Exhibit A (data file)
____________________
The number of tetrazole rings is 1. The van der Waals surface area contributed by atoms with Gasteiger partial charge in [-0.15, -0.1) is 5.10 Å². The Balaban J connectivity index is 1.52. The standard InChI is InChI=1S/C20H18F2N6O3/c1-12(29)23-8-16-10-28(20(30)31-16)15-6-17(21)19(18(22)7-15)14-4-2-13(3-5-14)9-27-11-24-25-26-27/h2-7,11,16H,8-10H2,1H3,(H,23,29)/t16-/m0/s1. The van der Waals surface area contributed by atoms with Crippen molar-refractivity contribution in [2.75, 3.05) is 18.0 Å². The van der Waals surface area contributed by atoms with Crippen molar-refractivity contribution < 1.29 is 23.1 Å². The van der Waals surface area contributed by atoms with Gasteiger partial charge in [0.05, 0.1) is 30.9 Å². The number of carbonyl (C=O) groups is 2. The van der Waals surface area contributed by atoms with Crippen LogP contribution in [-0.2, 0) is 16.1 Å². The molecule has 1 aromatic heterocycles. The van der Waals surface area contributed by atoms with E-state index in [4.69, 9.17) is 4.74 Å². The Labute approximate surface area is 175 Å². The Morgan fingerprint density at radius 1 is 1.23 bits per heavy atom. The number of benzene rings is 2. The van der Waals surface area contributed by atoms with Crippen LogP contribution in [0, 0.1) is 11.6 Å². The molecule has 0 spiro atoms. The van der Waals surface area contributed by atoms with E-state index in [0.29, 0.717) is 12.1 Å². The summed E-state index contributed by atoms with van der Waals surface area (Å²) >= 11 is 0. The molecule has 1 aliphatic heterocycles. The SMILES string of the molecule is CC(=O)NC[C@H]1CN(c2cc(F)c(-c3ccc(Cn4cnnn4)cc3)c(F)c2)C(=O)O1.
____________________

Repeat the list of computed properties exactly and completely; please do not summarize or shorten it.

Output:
The number of tetrazole rings is 1. The van der Waals surface area contributed by atoms with Gasteiger partial charge in [-0.15, -0.1) is 5.10 Å². The Balaban J connectivity index is 1.52. The standard InChI is InChI=1S/C20H18F2N6O3/c1-12(29)23-8-16-10-28(20(30)31-16)15-6-17(21)19(18(22)7-15)14-4-2-13(3-5-14)9-27-11-24-25-26-27/h2-7,11,16H,8-10H2,1H3,(H,23,29)/t16-/m0/s1. The van der Waals surface area contributed by atoms with Crippen molar-refractivity contribution in [2.75, 3.05) is 18.0 Å². The van der Waals surface area contributed by atoms with Crippen molar-refractivity contribution < 1.29 is 23.1 Å². The van der Waals surface area contributed by atoms with Gasteiger partial charge in [0.05, 0.1) is 30.9 Å². The number of carbonyl (C=O) groups is 2. The van der Waals surface area contributed by atoms with Crippen LogP contribution in [-0.2, 0) is 16.1 Å². The molecule has 1 aromatic heterocycles. The van der Waals surface area contributed by atoms with E-state index in [4.69, 9.17) is 4.74 Å². The Labute approximate surface area is 175 Å². The Morgan fingerprint density at radius 1 is 1.23 bits per heavy atom. The number of benzene rings is 2. The van der Waals surface area contributed by atoms with Crippen LogP contribution in [0, 0.1) is 11.6 Å². The molecule has 0 spiro atoms. The van der Waals surface area contributed by atoms with E-state index in [0.29, 0.717) is 12.1 Å². The summed E-state index contributed by atoms with van der Waals surface area (Å²) >= 11 is 0. The molecule has 1 aliphatic heterocycles. The SMILES string of the molecule is CC(=O)NC[C@H]1CN(c2cc(F)c(-c3ccc(Cn4cnnn4)cc3)c(F)c2)C(=O)O1.